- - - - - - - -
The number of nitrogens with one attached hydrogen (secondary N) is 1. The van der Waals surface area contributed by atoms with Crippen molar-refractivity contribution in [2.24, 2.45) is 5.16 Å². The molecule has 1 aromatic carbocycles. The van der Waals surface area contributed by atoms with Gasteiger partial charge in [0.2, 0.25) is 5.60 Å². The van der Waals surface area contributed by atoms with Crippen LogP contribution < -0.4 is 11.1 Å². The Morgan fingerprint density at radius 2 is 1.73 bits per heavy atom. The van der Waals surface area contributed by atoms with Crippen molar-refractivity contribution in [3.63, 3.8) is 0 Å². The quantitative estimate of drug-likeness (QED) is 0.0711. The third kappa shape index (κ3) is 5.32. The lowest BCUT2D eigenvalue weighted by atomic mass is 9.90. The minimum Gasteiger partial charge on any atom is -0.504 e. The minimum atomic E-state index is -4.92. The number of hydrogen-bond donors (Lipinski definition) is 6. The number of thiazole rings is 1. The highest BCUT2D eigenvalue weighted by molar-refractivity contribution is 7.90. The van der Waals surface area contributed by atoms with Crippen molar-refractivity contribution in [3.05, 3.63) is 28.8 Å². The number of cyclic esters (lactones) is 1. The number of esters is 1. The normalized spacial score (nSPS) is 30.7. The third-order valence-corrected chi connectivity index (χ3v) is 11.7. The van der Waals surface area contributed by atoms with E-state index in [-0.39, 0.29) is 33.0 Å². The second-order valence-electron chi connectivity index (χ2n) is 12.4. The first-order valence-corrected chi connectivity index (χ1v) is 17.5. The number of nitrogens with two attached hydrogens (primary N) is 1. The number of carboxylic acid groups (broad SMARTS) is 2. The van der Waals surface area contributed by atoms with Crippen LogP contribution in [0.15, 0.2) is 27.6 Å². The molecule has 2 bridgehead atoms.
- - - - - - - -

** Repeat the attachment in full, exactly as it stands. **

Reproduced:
The number of nitrogens with one attached hydrogen (secondary N) is 1. The van der Waals surface area contributed by atoms with Crippen molar-refractivity contribution in [2.24, 2.45) is 5.16 Å². The molecule has 1 aromatic carbocycles. The van der Waals surface area contributed by atoms with Gasteiger partial charge in [0.2, 0.25) is 5.60 Å². The van der Waals surface area contributed by atoms with Crippen LogP contribution < -0.4 is 11.1 Å². The Morgan fingerprint density at radius 2 is 1.73 bits per heavy atom. The van der Waals surface area contributed by atoms with Crippen molar-refractivity contribution in [3.63, 3.8) is 0 Å². The quantitative estimate of drug-likeness (QED) is 0.0711. The third kappa shape index (κ3) is 5.32. The lowest BCUT2D eigenvalue weighted by atomic mass is 9.90. The minimum Gasteiger partial charge on any atom is -0.504 e. The minimum atomic E-state index is -4.92. The number of hydrogen-bond donors (Lipinski definition) is 6. The number of thiazole rings is 1. The highest BCUT2D eigenvalue weighted by molar-refractivity contribution is 7.90. The van der Waals surface area contributed by atoms with Crippen molar-refractivity contribution in [3.05, 3.63) is 28.8 Å². The number of cyclic esters (lactones) is 1. The number of esters is 1. The normalized spacial score (nSPS) is 30.7. The third-order valence-corrected chi connectivity index (χ3v) is 11.7. The van der Waals surface area contributed by atoms with E-state index in [-0.39, 0.29) is 33.0 Å². The second-order valence-electron chi connectivity index (χ2n) is 12.4. The first-order valence-corrected chi connectivity index (χ1v) is 17.5. The number of nitrogens with two attached hydrogens (primary N) is 1. The number of carboxylic acid groups (broad SMARTS) is 2. The van der Waals surface area contributed by atoms with Crippen LogP contribution in [0.15, 0.2) is 27.6 Å². The molecule has 2 bridgehead atoms.